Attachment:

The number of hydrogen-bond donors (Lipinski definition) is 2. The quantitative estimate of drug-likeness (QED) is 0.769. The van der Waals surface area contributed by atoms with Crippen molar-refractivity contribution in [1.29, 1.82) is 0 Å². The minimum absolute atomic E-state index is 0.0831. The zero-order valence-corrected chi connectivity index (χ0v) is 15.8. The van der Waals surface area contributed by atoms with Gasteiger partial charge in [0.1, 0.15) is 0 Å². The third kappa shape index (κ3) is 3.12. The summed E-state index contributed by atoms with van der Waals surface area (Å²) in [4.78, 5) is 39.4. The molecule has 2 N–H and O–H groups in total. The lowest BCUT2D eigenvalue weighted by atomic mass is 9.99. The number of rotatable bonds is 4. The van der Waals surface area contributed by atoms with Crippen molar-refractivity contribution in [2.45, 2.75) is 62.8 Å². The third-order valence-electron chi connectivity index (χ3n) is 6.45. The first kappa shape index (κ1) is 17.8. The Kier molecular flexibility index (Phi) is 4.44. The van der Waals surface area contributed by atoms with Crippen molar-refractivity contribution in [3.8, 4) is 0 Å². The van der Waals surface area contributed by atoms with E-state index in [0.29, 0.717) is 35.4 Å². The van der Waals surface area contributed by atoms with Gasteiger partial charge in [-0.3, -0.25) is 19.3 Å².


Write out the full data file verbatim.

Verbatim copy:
The number of hydrogen-bond donors (Lipinski definition) is 2. The quantitative estimate of drug-likeness (QED) is 0.769. The van der Waals surface area contributed by atoms with Crippen molar-refractivity contribution in [1.29, 1.82) is 0 Å². The minimum absolute atomic E-state index is 0.0831. The zero-order valence-corrected chi connectivity index (χ0v) is 15.8. The van der Waals surface area contributed by atoms with Gasteiger partial charge in [0.1, 0.15) is 0 Å². The third kappa shape index (κ3) is 3.12. The summed E-state index contributed by atoms with van der Waals surface area (Å²) in [4.78, 5) is 39.4. The molecule has 2 N–H and O–H groups in total. The lowest BCUT2D eigenvalue weighted by atomic mass is 9.99. The number of rotatable bonds is 4. The van der Waals surface area contributed by atoms with Crippen molar-refractivity contribution in [2.45, 2.75) is 62.8 Å². The third-order valence-electron chi connectivity index (χ3n) is 6.45. The first kappa shape index (κ1) is 17.8. The Kier molecular flexibility index (Phi) is 4.44. The van der Waals surface area contributed by atoms with Crippen molar-refractivity contribution in [3.8, 4) is 0 Å². The van der Waals surface area contributed by atoms with E-state index in [0.29, 0.717) is 35.4 Å². The van der Waals surface area contributed by atoms with Gasteiger partial charge in [-0.3, -0.25) is 19.3 Å².